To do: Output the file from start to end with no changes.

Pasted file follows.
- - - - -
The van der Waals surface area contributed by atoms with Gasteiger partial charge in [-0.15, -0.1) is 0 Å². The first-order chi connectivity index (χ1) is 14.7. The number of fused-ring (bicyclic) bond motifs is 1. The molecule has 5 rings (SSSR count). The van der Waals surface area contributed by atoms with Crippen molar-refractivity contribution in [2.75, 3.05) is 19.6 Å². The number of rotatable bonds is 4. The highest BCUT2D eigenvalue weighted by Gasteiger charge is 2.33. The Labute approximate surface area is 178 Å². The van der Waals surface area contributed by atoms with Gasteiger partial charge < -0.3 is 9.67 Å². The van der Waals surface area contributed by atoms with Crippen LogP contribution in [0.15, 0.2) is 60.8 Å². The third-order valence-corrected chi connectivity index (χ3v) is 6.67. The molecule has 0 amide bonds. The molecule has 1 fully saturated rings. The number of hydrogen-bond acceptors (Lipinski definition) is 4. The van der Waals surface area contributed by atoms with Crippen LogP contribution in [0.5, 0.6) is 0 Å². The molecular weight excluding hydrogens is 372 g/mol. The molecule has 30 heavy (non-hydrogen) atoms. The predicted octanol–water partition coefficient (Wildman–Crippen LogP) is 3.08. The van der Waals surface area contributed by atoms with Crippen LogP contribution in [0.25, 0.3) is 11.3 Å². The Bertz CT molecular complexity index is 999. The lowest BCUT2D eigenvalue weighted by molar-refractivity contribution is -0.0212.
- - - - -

The van der Waals surface area contributed by atoms with Gasteiger partial charge in [-0.15, -0.1) is 0 Å². The first-order chi connectivity index (χ1) is 14.7. The number of fused-ring (bicyclic) bond motifs is 1. The molecule has 5 rings (SSSR count). The van der Waals surface area contributed by atoms with Crippen molar-refractivity contribution in [2.75, 3.05) is 19.6 Å². The number of rotatable bonds is 4. The highest BCUT2D eigenvalue weighted by Gasteiger charge is 2.33. The Labute approximate surface area is 178 Å². The van der Waals surface area contributed by atoms with Gasteiger partial charge < -0.3 is 9.67 Å². The van der Waals surface area contributed by atoms with Crippen LogP contribution in [0.15, 0.2) is 60.8 Å². The third-order valence-corrected chi connectivity index (χ3v) is 6.67. The molecule has 0 amide bonds. The molecule has 1 fully saturated rings. The number of hydrogen-bond acceptors (Lipinski definition) is 4. The van der Waals surface area contributed by atoms with Crippen LogP contribution in [0.5, 0.6) is 0 Å². The molecular weight excluding hydrogens is 372 g/mol. The molecule has 30 heavy (non-hydrogen) atoms. The predicted octanol–water partition coefficient (Wildman–Crippen LogP) is 3.08. The van der Waals surface area contributed by atoms with Crippen LogP contribution in [0.25, 0.3) is 11.3 Å². The Bertz CT molecular complexity index is 999. The lowest BCUT2D eigenvalue weighted by molar-refractivity contribution is -0.0212.